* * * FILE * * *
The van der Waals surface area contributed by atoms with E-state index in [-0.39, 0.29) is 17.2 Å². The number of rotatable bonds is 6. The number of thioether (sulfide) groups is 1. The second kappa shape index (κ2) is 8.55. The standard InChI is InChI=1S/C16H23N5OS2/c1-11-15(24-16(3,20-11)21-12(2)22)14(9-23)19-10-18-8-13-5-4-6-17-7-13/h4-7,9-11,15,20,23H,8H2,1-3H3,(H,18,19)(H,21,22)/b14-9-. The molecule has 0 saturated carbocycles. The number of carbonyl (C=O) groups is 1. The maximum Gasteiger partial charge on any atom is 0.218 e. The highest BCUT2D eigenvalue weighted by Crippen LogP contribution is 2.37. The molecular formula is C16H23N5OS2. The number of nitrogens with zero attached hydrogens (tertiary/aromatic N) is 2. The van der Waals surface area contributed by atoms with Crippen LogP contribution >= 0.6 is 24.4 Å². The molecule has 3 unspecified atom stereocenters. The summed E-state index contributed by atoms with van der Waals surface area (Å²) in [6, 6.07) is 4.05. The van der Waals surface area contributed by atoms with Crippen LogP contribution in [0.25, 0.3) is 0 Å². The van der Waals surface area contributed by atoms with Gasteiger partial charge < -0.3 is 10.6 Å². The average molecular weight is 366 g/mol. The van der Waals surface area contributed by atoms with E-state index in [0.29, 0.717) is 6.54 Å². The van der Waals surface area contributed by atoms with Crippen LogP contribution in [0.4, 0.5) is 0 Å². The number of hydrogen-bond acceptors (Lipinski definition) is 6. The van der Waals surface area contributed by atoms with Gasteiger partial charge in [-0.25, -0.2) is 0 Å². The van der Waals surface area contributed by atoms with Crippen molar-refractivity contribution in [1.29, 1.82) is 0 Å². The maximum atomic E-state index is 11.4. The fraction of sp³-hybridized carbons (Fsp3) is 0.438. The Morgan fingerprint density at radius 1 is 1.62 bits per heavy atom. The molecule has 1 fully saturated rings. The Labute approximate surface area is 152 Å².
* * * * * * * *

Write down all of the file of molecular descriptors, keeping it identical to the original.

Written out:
The van der Waals surface area contributed by atoms with E-state index in [-0.39, 0.29) is 17.2 Å². The number of rotatable bonds is 6. The number of thioether (sulfide) groups is 1. The second kappa shape index (κ2) is 8.55. The standard InChI is InChI=1S/C16H23N5OS2/c1-11-15(24-16(3,20-11)21-12(2)22)14(9-23)19-10-18-8-13-5-4-6-17-7-13/h4-7,9-11,15,20,23H,8H2,1-3H3,(H,18,19)(H,21,22)/b14-9-. The molecule has 0 saturated carbocycles. The number of carbonyl (C=O) groups is 1. The maximum Gasteiger partial charge on any atom is 0.218 e. The highest BCUT2D eigenvalue weighted by Crippen LogP contribution is 2.37. The molecular formula is C16H23N5OS2. The number of nitrogens with zero attached hydrogens (tertiary/aromatic N) is 2. The van der Waals surface area contributed by atoms with Crippen LogP contribution >= 0.6 is 24.4 Å². The molecule has 3 unspecified atom stereocenters. The summed E-state index contributed by atoms with van der Waals surface area (Å²) in [6, 6.07) is 4.05. The van der Waals surface area contributed by atoms with Crippen LogP contribution in [0.25, 0.3) is 0 Å². The van der Waals surface area contributed by atoms with Gasteiger partial charge < -0.3 is 10.6 Å². The average molecular weight is 366 g/mol. The van der Waals surface area contributed by atoms with E-state index in [0.29, 0.717) is 6.54 Å². The van der Waals surface area contributed by atoms with Crippen LogP contribution in [0.4, 0.5) is 0 Å². The number of hydrogen-bond acceptors (Lipinski definition) is 6. The van der Waals surface area contributed by atoms with Gasteiger partial charge in [-0.25, -0.2) is 0 Å². The van der Waals surface area contributed by atoms with Crippen molar-refractivity contribution in [1.29, 1.82) is 0 Å². The maximum atomic E-state index is 11.4. The fraction of sp³-hybridized carbons (Fsp3) is 0.438. The Morgan fingerprint density at radius 1 is 1.62 bits per heavy atom. The molecule has 1 fully saturated rings. The Labute approximate surface area is 152 Å².